Monthly Archives: November 2012

Friday Afternoon Follies: When Do You Need an Umbrella Even Though It Isn’t Raining?

When it’s young love, 1916. That’s Carl Knapp and Anna Ricketts and yes, they got married. Sure looks like fun.

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It Was Just a Ditch

I just looked at the comments from yesterday and realized that I had misunderstood the question: Regarding the question about the pathway going over the bridge visible in the aerial photo from 1921, I don’t think he was asking about … Continue reading

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Harris Gully

Someone asked a fun question in the comments yesterday, and by “fun question” I mean one that I am able to answer: In the aerial photo, across from the Main St. entrance, there seems to be a pathway, going over … Continue reading

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Two Mysteries Update

Many, many thanks to everyone who helped figure these out. The basketball photo was clearly taken on the loop side of Hanszen. This is a satisfying answer, as West Hall was the closest dorm to the athletic facilities. Here’s the … Continue reading

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The Rice Players Hit The Road: Summer of ’74

As I get older, my life in the library is becoming more complicated. I have a special pair of glasses that I only need to be able to see books on high shelves. (Seriously.) I also find myself less and … Continue reading

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Saturday Morning Video: Veterans Day at Rice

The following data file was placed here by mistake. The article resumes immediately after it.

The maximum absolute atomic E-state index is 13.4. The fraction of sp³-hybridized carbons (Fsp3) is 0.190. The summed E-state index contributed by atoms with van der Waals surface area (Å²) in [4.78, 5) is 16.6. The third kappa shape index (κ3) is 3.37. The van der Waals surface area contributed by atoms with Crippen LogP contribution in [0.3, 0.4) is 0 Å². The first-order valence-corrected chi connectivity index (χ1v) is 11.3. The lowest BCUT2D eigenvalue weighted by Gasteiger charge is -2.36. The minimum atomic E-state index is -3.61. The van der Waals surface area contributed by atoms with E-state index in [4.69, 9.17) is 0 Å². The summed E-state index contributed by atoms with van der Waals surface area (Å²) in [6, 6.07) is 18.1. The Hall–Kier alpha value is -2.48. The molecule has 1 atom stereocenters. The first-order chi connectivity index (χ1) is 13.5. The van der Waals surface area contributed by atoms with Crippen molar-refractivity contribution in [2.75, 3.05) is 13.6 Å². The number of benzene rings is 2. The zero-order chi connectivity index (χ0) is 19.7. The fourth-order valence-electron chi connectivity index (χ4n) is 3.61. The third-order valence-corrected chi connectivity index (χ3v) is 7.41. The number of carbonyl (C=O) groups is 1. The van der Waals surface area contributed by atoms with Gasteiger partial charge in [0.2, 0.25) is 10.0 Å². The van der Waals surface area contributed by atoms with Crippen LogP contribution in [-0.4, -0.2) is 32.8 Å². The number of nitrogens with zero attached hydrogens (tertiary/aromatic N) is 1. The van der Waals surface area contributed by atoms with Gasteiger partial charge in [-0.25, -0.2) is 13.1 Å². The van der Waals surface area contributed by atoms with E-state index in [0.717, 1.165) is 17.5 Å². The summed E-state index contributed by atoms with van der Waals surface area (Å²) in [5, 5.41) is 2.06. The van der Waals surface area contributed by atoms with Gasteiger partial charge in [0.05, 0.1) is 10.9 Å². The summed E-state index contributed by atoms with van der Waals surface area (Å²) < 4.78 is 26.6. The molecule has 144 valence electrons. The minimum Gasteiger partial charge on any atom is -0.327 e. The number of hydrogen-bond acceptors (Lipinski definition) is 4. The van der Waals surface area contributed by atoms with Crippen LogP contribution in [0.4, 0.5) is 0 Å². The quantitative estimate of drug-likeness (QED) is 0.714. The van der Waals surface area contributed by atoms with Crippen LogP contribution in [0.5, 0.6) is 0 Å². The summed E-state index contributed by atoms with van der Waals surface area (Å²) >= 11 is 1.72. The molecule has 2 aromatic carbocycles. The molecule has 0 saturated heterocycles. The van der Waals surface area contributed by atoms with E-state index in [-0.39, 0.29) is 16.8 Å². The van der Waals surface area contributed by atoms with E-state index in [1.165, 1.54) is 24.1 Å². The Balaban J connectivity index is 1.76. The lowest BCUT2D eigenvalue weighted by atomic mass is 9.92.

I found this video, which features retired history professor Harold Hyman, very moving. I’m grateful to all my colleagues for their service.

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Friday Afternoon Follies: Hell’s Fury

I don’t think so—those kids are pretty mild looking to me. Bonus: Speaking of follies, this is my 500th post.

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Two Mysteries

I’m sure these are both easy and I’m just overlooking something. Here’s the first one: It’s the basketball team in about 1920. That’s President Lovett’s son, Malcolm, by the way, seated at the second left. He was quite a good … Continue reading

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Gale Stokes, 1933-2012

I found out this afternoon that my friend and colleague Gale Stokes died suddenly last Sunday. I first knew him when I was a graduate student in the History Department and he was Rice’s professor of Eastern European history. He seemed … Continue reading

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The Genesis of the Athletic Field, Plus a Conversation with Maxwell O. Reade, ’40

There’s always been an athletic field where the track and soccer stadium is today but oddly enough, it was meant to be a temporary site.  Luckily, since no one knew exactly how long “temporary” would be, a great deal of … Continue reading

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